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Social media is "essential" for brands looking to break in to Chinese wine market

Published:  25 November, 2013

A social media presence in China should now be considered an "essential part" of any wine brands marketing strategy in the country, according to analysts Wine Intelligence.

Speaking to following the aftermath of the annual Hong Kong International Wine & Spirits Fair earlier this month, research manager Rui Su said that brands attempting to succeed in the market were increasingly using the micro-blogging site Weibo, seen as a combination of Twitter and Facebook, to co-ordinate their marketing campaigns.

"Having a Weibo account reassures consumers that the brand is real and established," said Su. "Moreover, according to our recent survey it is now the most important source of information on wine for imported wine drinkers," she added.

Wine Intelligence estimates over 350 million people in China now use smart phones to access social media websites. However, Twitter and Facebook have been banned in China since July 2009,  the Chinese equivalents being Weibo and Renren.

Nichole Mao, Chinese brand ambassador for New Zealand's Villa Maria, said Weibo campaigns were a vital part of its strategy in penetrating the market long term. "In 2013, we ran a Weibo campaign which lasted for five days. The purpose of the campaign was to raise brand awareness - after the campaign ended, we had attracted over 10,000 new followers," she said.

"As China is still a very young wine market, we made the campaign very easy to enter," added Mao. "By doing this, the people we attracted were not only wine lovers, but also the ones who had no idea about wine but were interested to discover more. This has helped us to expand our potential customer scope."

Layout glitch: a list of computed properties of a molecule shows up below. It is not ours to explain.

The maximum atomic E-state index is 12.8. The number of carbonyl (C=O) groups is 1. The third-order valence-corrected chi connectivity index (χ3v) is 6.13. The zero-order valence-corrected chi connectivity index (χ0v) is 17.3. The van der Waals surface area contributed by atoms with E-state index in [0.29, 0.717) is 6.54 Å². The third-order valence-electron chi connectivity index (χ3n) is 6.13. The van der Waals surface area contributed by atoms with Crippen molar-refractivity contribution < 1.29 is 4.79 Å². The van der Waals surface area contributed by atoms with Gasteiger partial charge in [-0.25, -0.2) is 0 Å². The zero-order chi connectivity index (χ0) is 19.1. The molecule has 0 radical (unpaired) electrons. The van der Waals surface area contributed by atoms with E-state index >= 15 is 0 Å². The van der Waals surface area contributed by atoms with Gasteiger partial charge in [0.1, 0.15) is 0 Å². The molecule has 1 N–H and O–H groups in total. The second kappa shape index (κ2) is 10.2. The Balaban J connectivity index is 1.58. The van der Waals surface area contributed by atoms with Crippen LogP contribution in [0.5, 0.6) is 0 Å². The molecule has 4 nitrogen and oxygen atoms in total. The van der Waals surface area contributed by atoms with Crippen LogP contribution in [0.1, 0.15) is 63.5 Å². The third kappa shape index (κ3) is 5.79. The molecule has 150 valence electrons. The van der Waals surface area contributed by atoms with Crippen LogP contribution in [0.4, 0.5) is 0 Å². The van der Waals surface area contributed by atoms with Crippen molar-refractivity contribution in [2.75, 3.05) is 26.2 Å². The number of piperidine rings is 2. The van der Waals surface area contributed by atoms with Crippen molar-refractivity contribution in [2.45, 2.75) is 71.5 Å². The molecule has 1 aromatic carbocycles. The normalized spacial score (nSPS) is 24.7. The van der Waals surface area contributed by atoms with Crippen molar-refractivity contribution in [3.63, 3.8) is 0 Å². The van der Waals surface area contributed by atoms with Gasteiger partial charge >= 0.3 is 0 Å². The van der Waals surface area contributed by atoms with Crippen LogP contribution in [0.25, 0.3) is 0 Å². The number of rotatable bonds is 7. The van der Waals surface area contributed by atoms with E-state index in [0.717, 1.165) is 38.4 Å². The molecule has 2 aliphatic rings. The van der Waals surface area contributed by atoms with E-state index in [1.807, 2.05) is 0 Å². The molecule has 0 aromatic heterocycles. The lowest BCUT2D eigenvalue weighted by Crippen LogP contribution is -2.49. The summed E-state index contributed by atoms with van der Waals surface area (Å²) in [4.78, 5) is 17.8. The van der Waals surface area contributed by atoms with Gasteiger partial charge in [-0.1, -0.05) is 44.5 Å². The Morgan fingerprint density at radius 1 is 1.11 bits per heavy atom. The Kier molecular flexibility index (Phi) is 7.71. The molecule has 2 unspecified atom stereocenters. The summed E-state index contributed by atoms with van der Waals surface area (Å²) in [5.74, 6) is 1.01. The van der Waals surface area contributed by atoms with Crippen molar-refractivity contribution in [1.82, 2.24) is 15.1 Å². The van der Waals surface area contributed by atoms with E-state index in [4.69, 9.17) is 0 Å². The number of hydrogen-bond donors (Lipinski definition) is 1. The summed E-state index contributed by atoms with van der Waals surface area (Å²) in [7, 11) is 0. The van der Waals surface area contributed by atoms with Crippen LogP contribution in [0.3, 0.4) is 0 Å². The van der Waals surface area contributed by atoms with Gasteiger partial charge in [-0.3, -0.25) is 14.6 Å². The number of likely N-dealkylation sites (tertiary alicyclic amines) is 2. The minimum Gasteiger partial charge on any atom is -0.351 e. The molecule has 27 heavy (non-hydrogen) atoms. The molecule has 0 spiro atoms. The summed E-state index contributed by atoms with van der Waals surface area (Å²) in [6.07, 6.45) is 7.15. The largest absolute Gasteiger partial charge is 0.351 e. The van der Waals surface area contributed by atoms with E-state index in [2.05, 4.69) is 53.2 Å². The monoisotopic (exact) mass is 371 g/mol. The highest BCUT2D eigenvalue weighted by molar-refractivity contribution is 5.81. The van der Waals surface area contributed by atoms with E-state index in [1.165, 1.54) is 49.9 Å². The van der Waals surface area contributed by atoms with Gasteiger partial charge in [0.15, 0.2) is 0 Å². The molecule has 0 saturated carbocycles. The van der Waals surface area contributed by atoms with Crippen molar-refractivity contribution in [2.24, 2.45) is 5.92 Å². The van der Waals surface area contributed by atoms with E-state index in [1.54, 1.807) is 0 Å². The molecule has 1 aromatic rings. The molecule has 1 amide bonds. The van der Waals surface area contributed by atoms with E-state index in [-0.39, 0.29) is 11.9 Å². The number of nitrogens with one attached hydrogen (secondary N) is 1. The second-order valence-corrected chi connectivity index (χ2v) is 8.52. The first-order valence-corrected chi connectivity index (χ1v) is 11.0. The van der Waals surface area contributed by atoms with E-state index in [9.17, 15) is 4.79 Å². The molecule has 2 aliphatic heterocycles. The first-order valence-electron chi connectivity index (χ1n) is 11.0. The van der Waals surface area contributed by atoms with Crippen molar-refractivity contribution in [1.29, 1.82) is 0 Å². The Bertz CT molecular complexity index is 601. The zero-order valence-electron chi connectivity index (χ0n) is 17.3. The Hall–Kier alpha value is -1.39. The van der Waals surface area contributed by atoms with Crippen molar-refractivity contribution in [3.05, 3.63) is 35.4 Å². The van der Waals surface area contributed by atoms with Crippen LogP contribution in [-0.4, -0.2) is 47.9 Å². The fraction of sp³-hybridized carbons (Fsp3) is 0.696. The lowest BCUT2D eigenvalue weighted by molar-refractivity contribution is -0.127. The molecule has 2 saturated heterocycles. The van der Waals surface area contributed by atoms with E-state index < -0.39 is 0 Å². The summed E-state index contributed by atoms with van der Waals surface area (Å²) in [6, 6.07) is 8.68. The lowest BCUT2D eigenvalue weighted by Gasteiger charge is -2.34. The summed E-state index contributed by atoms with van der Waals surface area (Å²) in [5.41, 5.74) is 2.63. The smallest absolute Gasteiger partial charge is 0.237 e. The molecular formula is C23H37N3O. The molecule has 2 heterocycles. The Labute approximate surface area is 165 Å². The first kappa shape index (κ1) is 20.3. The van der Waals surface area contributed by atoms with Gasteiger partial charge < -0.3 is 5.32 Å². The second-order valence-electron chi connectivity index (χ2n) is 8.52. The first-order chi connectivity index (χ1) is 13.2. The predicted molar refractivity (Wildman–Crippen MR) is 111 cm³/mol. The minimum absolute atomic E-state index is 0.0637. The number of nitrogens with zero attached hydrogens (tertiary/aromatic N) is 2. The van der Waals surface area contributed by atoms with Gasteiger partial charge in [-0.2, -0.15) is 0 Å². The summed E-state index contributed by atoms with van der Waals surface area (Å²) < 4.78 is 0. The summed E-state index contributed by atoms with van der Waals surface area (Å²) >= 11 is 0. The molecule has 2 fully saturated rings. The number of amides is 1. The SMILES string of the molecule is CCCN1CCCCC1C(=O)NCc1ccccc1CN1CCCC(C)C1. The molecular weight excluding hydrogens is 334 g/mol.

"Social media is more trusted in general than television or magazine articles because it is user generated and derived, whereas most forms of media in China are heavily state controlled and censored," added Wine Intelligence's Su.

However, although several key brands and agencies are investing in social media, others like Blue Nun have refused to get involved, citing a lack of control as their man concern.

"Blue Nun does not - and has no immediate plans to - engage in any social media activity. Information spread out rapidly on social media is often out of control, which is a double-edged sword", said Patrick Langguth, export director of Germany's Langguth firm.

Rui Su said that brands considering starting a campaign must set realistic goals in terms of the impact of campaigns on actual sales performance.

"Marketing campaigns on social media could be effective for brand awareness and image building in the long run, but will not necessarily transform the non-buyers into buyers overnight," she said.